Appealing Your Property Taxes For Apartment Commercial Owners

Appealing Your Property Taxes For Apartment Commercial Owners



Appealing your property taxes for apartment/commercial owners
Property taxes are one of​ the​ largest line item costs incurred by apartment owners .​
However,​ many owners do not appeal effectively .​
Even though owners realize that property taxes can be managed and reduced through an​ appeal,​ some view taxes as​ an​ arbitrary estimate provided by the​ government which can't effectively be appealed .​
It tends to​ boil down to​ the​ old adage,​ you​ can't fight city hall .​
Fortunately,​ the​ property tax appeal process in​ Texas provides owners multiple opportunities to​ appeal .​
Handled either directly by the​ owner or​ by a​ property tax consultant,​ this process should involve an​ intense effort to​ annually appeal and minimize property taxes .​
Reducing the​ largest line item expense has a​ significant effect in​ reducing the​ owner's overall operating expenses .​
While it​ is​ not possible to​ entirely escape the​ burden of​ paying property taxes,​ it​ is​ possible to​ reduce taxes sharply,​ often by 25% to​ 50% .​
Why some owners don't appeal
Some property owners don't appeal because they either don't understand the​ process,​ or​ don't understand that there is​ a​ good probability of​ achieving meaningful reductions in​ property taxes .​
Some owners believe that since the​ market value of​ their property exceeds the​ assessed value,​ then it​ is​ not possible to​ appeal and reduce the​ property taxes .​
Although appeals on​ unequal appraisal are relatively new,​ there is​ a​ clear-cut way to​ appeal property taxes at​ the​ administrative hearing level based on​ unequal appraisal .​
Unequal appraisal occurs when property is​ assessed inconsistently with neighboring properties or​ comparable properties .​
Also,​ some owners are reluctant to​ hire a​ property tax consultant,​ even though many consultants will work on​ a​ contingent fee basis,​ in​ which there is​ no cost to​ the​ owner unless property taxes for the​ current year are reduced .​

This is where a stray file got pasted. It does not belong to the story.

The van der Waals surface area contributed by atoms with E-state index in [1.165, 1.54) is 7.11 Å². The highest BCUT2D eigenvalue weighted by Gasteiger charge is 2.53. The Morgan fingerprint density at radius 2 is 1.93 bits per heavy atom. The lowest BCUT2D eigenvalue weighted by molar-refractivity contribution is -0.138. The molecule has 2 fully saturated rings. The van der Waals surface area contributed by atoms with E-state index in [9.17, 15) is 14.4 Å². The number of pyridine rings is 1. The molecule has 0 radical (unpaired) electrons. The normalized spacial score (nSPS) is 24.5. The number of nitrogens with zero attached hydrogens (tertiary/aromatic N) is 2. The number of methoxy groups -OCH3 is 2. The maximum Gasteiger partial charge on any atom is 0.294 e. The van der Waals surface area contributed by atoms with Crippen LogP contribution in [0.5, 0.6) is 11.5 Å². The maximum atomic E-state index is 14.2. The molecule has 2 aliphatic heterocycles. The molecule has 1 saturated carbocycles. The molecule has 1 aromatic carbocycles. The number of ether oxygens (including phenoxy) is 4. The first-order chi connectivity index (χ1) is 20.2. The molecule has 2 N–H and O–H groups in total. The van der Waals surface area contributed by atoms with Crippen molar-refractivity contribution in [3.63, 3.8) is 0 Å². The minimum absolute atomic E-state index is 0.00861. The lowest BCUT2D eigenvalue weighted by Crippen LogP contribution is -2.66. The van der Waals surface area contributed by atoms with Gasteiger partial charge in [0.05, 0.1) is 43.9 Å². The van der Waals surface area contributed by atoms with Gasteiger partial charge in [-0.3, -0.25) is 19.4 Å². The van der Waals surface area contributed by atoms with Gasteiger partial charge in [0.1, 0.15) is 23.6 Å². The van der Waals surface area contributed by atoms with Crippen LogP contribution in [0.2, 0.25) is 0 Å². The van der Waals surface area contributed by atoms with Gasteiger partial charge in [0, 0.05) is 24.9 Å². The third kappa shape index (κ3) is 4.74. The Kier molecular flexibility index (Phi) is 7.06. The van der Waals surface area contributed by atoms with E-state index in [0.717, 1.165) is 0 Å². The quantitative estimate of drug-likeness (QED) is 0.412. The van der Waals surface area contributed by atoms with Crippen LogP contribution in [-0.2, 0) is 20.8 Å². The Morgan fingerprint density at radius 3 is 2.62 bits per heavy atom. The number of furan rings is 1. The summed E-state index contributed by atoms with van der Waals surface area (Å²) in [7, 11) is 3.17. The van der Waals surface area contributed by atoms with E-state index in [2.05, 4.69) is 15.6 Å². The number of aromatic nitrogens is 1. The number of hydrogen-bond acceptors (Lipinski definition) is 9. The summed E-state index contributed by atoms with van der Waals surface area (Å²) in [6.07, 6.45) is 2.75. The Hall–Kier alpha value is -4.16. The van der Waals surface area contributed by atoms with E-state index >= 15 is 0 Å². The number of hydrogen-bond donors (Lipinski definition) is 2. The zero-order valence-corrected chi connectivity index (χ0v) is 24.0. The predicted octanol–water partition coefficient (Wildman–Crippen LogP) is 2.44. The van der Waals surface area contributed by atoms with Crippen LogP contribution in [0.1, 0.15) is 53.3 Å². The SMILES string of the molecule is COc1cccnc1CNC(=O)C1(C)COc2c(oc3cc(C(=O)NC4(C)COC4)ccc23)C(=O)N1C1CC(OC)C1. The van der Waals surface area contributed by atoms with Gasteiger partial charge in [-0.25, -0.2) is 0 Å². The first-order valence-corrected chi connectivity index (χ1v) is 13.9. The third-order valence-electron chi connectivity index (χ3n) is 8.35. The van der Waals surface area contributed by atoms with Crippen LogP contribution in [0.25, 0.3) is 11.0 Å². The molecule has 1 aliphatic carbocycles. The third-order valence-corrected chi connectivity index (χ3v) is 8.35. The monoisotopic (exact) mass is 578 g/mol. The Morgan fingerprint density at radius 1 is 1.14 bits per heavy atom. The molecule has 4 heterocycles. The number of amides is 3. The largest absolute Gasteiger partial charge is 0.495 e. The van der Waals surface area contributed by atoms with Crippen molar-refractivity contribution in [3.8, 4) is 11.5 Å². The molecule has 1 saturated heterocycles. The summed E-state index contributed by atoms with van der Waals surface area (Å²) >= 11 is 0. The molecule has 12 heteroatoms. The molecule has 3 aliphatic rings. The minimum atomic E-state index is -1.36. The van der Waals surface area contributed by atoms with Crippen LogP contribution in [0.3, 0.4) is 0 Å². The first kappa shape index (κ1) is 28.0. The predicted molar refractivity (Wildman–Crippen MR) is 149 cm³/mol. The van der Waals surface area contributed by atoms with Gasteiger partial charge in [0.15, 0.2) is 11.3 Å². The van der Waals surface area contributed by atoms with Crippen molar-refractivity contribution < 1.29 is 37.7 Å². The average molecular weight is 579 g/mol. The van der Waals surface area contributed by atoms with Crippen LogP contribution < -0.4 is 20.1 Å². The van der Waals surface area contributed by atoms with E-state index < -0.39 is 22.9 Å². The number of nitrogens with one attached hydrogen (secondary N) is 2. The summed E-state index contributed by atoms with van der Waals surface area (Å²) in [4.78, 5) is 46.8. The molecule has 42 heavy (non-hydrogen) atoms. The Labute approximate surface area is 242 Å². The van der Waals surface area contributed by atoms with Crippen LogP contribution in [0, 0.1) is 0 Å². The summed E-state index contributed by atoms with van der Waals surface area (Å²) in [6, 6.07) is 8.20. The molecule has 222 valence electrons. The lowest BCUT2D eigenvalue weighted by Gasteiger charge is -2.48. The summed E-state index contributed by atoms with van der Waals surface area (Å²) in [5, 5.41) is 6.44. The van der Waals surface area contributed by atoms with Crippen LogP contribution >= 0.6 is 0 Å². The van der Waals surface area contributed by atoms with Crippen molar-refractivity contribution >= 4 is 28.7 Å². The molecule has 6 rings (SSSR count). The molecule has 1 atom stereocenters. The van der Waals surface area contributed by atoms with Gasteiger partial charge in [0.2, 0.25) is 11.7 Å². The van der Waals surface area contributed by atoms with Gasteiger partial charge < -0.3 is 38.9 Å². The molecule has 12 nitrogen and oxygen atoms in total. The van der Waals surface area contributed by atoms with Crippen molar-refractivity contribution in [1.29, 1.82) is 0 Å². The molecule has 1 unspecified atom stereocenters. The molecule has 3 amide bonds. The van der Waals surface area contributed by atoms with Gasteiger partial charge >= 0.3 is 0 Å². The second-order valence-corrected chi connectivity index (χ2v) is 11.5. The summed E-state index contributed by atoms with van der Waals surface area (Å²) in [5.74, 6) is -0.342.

Overview of​ appeal process
The following are the​ primary steps in​ the​ annual process for appealing property taxes:
· Request notice of​ accessed value
· File an​ appeal
· Prepare for hearing
. Review records
. Review market value appeal
. Review unequal appraisal appeal
· Set negotiating perimeters
· Administrative hearings
· Decide whether binding arbitration or​ judicial appeals are warranted
· Pay taxes timely
Requesting a​ notice of​ assessed value
Property owners have the​ option of​ requesting a​ notice of​ assessed value for their property annually .​
Section 25.19g of​ the​ Texas Property Tax Code provides the​ owner the​ option to​ request a​ written notice of​ the​ assessed value from the​ chief appraiser .​
Owners benefit from requesting and receiving a​ written notice of​ assessed value for each property because it​ ensures they have an​ opportunity to​ review the​ assessed value .​
This notice should be sent on​ an​ annual basis .​
The appraisal district does not have to​ send a​ notice of​ assessed value if​ the​ value increases by less than $1,​000 .​
However,​ if​ an​ owner was not satisfied with a​ prior year's value and the​ value remained the​ same,​ the​ appraisal district probably will not send a​ notice of​ the​ assessed value for the​ current year .​
In this situation,​ the​ owner might forget to​ protest since a​ notice of​ assessed value for the​ property was not received .​
How to​ file and appeal
On or​ before May 31st of​ each year,​ the​ property owner should file an​ appeal for each property .​
However,​ while many owners are comfortable with an​ assessed value,​ in​ many cases there is​ a​ basis for appealing .​
Two options for appealing include:
1. unequal appraisal,​ and
2. market value based on​ data the​ appraisal district provides to​ the​ owner before the​ hearing.
You can appeal by completing the​ protest form provided by the​ appraisal district and indicating both excessive value (market value) and unequal appraisal as​ the​ basis for appeal .​
In addition,​ the​ property owner can simply send a​ notice that identifies the​ property,​ and indicates dissatisfaction with some determination of​ the​ appraisal office .​
The notice does not need to​ be on​ an​ official form,​ although the​ comptroller does provide a​ form for the​ convenience of​ property owners .​
(You can access the​ protest form at​ www.cutmytaxes.com .)
House Bill 201 - helpful information
House Bill 201 is​ the​ industry jargon for a​ property owner's option to​ request information the​ appraisal district will use at​ the​ hearing,​ and to​ receive a​ copy 14 days before the​ hearing .​
The name House Bill 201 is​ derived from the​ bill used to​ enact the​ law .​
The details for House Bill 201 are located in​ sections 41.461 and 41.67d of​ the​ Texas Property Tax Code .​